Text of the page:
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Sliding, Speaking, Sentient Stones
The new Fundamental of Faith
A few weeks ago I reported on a book ban against Peshuto Shel Mikra, a very popular five-volume work which offers, alongside Rashi, traditional interpretations which are close to the plain meaning of Scripture. Rather than fizzle out, this has blown up into an enormous controversy. There are endless letters and pamphlets being produced both in favor of the work and against it. There are also numerous letters being issued regarding the signatories to the original ban, some claiming that they regret signing and others insisting that they stand by their signatures.
I haven’t been able to wade through all of the material, but one thing in particular caught my eye. Rav Aharon Feldman, following his original signature to the order that one must get the book out of the house, wrote a letter on Kislev 21 in which he claims that he never signed that one must get the book out of one’s house, just that it should not be studied (which he subsequently retracted on 10 Teves, insisting that actually one really must get the book out of the house).
Anyway, in this letter, he details his two objections to the books. First is that they dethrone Rashi as being the sole legitimate peshat. Second is that they cause the reader to lose appreciation for the sanctity of the forefathers and the sheer wickedness of the bad characters in the Torah, which one gets from Rashi. To illustrate this, he points out that Peshuto Shel Mikra presents alternative explanations to two famous explanations of Rashi: One about Eisav being wicked from the womb, and another with an account of the stones upon which Yaakov rested having an argument about which one of them should be under his head (Bereishit 28:11, based on a derasha in Chullin 91b).
It’s astonishing. Here is a brilliant and distinguished Torah scholar, with an American high school education, on the Moetzes Gedolei HaTorah, insisting that it is absolutely crucial to Judaism to teach that there were sentient stones arguing and jostling about which one should move to the desired position. (He does not specify whether stones in general are sentient and can communicate and move, or if these stones were brought to life by Hashem specially to have this argument.)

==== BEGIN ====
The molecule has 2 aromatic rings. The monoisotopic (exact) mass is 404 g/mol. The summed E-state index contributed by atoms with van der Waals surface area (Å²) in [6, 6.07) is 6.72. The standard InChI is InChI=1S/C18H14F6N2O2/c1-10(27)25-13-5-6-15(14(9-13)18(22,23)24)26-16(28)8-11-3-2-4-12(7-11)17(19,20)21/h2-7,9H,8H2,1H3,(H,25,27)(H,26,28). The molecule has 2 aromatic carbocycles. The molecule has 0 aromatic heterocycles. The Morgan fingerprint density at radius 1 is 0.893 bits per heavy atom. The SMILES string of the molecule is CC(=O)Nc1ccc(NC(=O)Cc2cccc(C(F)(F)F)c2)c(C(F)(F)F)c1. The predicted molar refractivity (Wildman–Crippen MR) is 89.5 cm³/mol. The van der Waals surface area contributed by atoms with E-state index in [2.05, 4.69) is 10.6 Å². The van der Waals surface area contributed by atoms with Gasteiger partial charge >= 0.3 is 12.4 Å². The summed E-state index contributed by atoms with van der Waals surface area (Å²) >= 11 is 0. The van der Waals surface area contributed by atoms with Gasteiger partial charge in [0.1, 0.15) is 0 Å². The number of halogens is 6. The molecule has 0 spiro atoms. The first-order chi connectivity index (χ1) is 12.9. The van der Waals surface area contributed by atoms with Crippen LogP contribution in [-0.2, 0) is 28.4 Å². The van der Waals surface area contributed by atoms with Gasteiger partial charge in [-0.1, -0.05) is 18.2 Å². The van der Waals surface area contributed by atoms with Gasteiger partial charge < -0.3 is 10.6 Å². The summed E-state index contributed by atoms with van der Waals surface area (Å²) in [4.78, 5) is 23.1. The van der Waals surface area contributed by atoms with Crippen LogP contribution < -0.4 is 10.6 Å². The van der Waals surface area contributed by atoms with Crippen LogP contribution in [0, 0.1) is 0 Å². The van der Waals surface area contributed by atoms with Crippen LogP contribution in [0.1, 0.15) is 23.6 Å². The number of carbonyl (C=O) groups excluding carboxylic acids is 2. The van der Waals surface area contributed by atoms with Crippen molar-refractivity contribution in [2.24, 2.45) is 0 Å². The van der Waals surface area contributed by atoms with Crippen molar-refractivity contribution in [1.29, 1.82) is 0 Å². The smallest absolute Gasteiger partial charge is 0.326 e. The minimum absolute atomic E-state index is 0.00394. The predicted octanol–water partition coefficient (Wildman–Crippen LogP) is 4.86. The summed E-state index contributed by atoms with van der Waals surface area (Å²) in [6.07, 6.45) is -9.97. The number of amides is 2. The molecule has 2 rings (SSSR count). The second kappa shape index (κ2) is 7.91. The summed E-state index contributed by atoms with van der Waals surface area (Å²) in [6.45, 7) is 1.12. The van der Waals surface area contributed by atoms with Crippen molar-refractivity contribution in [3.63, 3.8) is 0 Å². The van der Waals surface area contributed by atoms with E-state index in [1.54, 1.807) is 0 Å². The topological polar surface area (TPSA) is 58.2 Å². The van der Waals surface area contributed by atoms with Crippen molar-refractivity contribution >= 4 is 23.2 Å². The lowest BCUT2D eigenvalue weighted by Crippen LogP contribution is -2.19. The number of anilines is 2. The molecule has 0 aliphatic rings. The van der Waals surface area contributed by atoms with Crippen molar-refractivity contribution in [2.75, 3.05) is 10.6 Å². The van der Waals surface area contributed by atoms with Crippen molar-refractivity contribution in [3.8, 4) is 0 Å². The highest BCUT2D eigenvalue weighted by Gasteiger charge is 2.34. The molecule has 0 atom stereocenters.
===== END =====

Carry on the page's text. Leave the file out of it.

Does Rav Feldman himself really believe this? It’s possible; I remember myself how in those circles, it’s perfectly normative to believe that the world was completely supernatural in the days of the Torah. Or he may believe that he believes it, even if he doesn’t actually believe it; such was the impression that I received of him 18 years ago when I asked him if he really believes that mice are generated from dirt.
Another possibility is that he doesn’t actually believe in sentient talking and moving stones, but he believes that it is crucial from an educational perspective for people to be taught this. This would stem from his stated need to teach that the Avot are super-special, and/or from a concern that if people try to avoid supernatural explanations, they’ll end up like Spinoza, or worse - like Slifkin. (I’m worse than Spinoza, because Spinoza denied the authority of God and Torah, whereas I deny the authority of Gedolim and Daas Torah.)
While such an approach is more understandable, it is still deeply problematic. First of all, there are plenty of Rishonim, including not just rationalists, but even Tosafos, who say that the peshat does not refer to sentient rocks; why is it crucial to only teach the supernatural view? Second, insisting that people have to accept extraordinary and bizarre miracles in order to be good Jews is going to drive many people away from Judaism.
Eighteen years ago, when the charedi Gedolim took their first stand against rational thought, hundreds and possibly thousands of people left the charedi world as a result (which, as I now see it, was a very good thing). I wonder what the effects of this latest campaign will be.
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